Category Archives: theater

‘Best’ bet of the season — Holiday show must go on at Triumvirate

Photos by Jenny Neyman, Redoubt Reporter. Gladys, played by Charli Byrd, performs her superhero rendition of the Angel of the Lord, disrupting the Christmas pageant that director Grace Bradley, played by AnnMarie Rudstrom, is attempting to stage.

Photo by Jenny Neyman, Redoubt Reporter. Gladys, played by Charli Byrd, performs her superhero rendition of the Angel of the Lord, disrupting the Christmas pageant that director Grace Bradley, played by AnnMarie Rudstrom, is attempting to stage.

By Jenny Neyman

Redoubt Reporter

And, lo, the angel of the Lord came upon them, and said unto them —

“Shazam! Out of the black night, with horrible vengeance, the mighty Marvo!”

At least, that’s how it goes when Gladys Herdman plays the angel in the annual church Christmas pageant. She’s the youngest of the herd of six Herdman kids. Altogether, the brood is more unruly, ill-mannered and wild than anything that would eat out of a manger.

“They’re basically raising themselves, they run amok, they’re hoodlums, they smoke and they curse and they bully the other kids. They’re really terrible children,” said Kate Schwarzer, who’s directing “The Best Christmas Pageant Ever” at Triumvirate Theatre this weekend.

In the show, the pageant is a staple church tradition of the Christmas season, but the usual director is out with a broken leg, leaving eager but inexperienced Grace Bradley, played by AnnMarie Rudstrom, to take the helm. Her enthusiasm, patience and optimism know no bounds, until the Herdman kids decide to participate and bully their way into the lead roles.

“So, Imogene has volunteered to be Mary — I’ll just write that down. Now, what other names can I put on my list? Janet? Roberta? Alice, don’t you want to volunteer?” Bradley says, as other kids are too intimidated by the Herdmans to speak up.

Gladys, the youngest Herdman, played by Charli Byrd, is convinced the Angel of the Lord is a superhero, and regularly sends rehearsals off track with her dramatic outbursts.

“I know a name! I’d call it, ‘Revenge and Bethlehem!’” she shouts.

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Melodrama in the making — Kenai Performers’ drama club entertains dramatic education

Photos by Jenny Neyman, Redoubt Reporter. Holly Berry, played by Brittany Gilman, bursts with hope that her love interest, Randolf the bowlegged cowboy, can save their town of Mistletoe from the villainous Rolland N. Dough.

Photos by Jenny Neyman, Redoubt Reporter. Holly Berry, played by Brittany Gilman, bursts with hope that her love interest, Randolf the bowlegged cowboy, can save their town of Mistletoe from the villainous Rolland N. Dough.

By Jenny Neyman

Redoubt Reporter

“The most wicked, the most dastardly, the most evil, the most despicable villain of all time.”

The dastardly villain of reference would be Rolland N. Dough. A name and title like that, and audience participation to boot, can only mean one thing — melodrama.

Specifically, the Kenai Performers’ youth drama club performed “Rollin’ in Dough in Mistletoe” Saturday at Soldotna Creek Park. The play joined music, hot cocoa and cookies, singing, a visit from Santa and the lighting of the Christmas tree in the city’s second annual Christmas in the Park celebration.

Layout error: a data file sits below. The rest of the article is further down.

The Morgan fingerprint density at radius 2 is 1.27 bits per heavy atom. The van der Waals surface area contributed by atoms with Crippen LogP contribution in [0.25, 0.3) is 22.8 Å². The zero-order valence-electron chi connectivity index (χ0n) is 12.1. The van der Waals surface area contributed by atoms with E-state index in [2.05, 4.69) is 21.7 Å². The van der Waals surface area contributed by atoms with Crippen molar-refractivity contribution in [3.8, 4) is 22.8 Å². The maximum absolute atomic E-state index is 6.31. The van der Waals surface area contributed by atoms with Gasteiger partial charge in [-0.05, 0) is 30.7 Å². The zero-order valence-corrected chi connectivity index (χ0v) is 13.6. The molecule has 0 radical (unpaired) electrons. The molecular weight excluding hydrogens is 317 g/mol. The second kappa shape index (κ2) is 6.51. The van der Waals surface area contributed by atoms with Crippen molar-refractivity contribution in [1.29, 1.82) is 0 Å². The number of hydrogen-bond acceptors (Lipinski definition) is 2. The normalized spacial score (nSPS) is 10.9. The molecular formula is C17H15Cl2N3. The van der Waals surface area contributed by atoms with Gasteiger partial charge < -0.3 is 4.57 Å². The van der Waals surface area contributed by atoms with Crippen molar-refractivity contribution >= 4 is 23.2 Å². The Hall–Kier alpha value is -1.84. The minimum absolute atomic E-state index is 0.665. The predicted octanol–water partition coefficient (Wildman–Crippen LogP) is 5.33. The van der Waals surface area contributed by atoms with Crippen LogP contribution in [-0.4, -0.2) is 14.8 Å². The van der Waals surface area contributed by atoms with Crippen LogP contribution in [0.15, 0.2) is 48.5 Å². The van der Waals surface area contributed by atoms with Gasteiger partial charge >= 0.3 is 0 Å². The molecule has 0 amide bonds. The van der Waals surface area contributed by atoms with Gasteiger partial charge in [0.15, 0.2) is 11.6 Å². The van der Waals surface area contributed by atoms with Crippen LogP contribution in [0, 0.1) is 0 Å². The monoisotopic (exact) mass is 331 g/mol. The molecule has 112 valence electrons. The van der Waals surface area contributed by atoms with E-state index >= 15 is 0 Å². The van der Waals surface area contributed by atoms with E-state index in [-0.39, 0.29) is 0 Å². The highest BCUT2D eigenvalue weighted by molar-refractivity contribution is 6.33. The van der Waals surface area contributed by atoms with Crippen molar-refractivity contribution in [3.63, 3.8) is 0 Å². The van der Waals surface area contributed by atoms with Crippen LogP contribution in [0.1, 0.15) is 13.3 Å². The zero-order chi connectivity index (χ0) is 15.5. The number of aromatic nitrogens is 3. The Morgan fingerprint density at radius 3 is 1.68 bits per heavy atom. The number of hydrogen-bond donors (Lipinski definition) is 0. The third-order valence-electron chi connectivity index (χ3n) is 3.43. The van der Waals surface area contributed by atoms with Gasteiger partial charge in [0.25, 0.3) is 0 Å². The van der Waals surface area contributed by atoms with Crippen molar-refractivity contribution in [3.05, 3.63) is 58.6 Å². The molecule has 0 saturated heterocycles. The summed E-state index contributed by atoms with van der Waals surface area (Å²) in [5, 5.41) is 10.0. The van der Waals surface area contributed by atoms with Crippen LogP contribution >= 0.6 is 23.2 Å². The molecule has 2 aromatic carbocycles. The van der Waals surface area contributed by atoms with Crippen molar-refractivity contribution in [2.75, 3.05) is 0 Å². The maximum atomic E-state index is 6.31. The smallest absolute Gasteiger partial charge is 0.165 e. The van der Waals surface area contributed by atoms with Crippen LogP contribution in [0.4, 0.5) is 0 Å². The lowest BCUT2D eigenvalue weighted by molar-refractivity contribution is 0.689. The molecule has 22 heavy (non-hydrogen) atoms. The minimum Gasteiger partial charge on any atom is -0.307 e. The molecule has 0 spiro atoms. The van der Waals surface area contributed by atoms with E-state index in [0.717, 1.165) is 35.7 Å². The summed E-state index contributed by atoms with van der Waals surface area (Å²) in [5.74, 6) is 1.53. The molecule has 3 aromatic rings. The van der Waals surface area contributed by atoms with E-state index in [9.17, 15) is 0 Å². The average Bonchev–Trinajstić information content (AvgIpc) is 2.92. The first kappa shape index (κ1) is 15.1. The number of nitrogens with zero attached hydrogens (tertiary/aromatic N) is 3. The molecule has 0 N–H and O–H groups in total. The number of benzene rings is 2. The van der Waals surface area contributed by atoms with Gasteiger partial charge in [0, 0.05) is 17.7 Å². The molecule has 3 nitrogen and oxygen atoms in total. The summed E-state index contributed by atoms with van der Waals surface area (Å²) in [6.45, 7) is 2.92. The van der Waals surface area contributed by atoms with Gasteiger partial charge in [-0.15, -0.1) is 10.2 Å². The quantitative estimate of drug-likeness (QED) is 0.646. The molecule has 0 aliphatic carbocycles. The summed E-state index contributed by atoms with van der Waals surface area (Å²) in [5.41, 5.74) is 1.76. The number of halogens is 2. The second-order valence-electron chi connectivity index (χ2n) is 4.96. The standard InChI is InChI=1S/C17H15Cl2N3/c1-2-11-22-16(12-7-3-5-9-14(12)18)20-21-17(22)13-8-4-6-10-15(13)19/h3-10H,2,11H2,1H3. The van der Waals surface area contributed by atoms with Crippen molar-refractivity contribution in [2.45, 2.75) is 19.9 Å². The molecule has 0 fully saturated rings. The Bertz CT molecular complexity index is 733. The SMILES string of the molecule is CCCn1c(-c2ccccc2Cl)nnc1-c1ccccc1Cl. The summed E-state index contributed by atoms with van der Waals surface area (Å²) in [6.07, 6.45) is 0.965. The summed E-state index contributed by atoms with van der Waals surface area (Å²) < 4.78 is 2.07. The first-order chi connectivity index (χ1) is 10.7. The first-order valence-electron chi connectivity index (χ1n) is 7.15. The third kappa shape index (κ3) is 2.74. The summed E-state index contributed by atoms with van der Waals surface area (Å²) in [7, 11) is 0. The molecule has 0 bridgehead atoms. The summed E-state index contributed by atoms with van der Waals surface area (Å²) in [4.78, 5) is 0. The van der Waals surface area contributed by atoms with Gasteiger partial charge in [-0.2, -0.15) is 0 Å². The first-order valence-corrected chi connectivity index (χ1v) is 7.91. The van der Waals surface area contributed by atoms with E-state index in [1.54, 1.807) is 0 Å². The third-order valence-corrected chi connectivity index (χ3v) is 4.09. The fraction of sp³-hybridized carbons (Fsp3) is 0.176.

This was the first public performance of the newly formed Kenai Performers’ youth program. The drama club is for grades six to 12 and meets Monday evenings during the school year. Sally Cassano, Kenai Performers board president, said the club involves everything from onstage performing to backstage set building.

“I’ve wanted for a long time, and so has Terri, to come up with a program for kids, like an after school-type of program, much in the spirit of Boys and Girls Club, that sort of thing, where they have something to do and they’re learning from a young age. Things like theater vocab, theater etiquette, theater everything,” Cassano said.

Board member Terri Burdick also runs the drama club, and directed “Rollin’ in Dough in Mistletoe.” Because nothing says Christmas like dastardly villains and damsels in distress, set in the Wild West, no less.

“I love melodrama and it kind of shows,” she said. “And as I was looking through Christmas scripts this melodrama just said, ‘Terri, this is it.’ And I liked that it has the Christmas song lyrics in it because it makes it funny and just fun.”

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A new stage —  Land donation allows theater group to build permanent home

Redoubt Reporter file photo. The Kenai Performers have staged shows wherever they could find space throughout the group’s 40-plus-year history, including “Joseph and the Amazing Technicolor Dreamcoat” at Kenai Central High School this winter. The city of Kenai is donating a parcel of land for the group to build its own theater.

Redoubt Reporter file photo. The Kenai Performers have staged shows wherever they could find space throughout the group’s 40-plus-year history, including “Joseph and the Amazing Technicolor Dreamcoat” at Kenai Central High School this winter. The city of Kenai is donating a parcel of land for the group to build its own theater.

By Jenny Neyman

Redoubt Reporter

As Shakespeare said, “All the world’s a stage.” But after 45-plus years of performing, here, there and anywhere space could be found, the Kenai Performers want a corner of the world for their own stage.

With a vote by the Kenai City Council at its meeting April 15, it looks like that might happen. The council voted unanimously to authorize the city manager to work on a donation of about two acres of land to the nonprofit organization, on which it can build a theater.

“I was very pleasantly surprised. I’ll admit I shed a tear,” said Sally Cassano, board president of the Kenai Performers.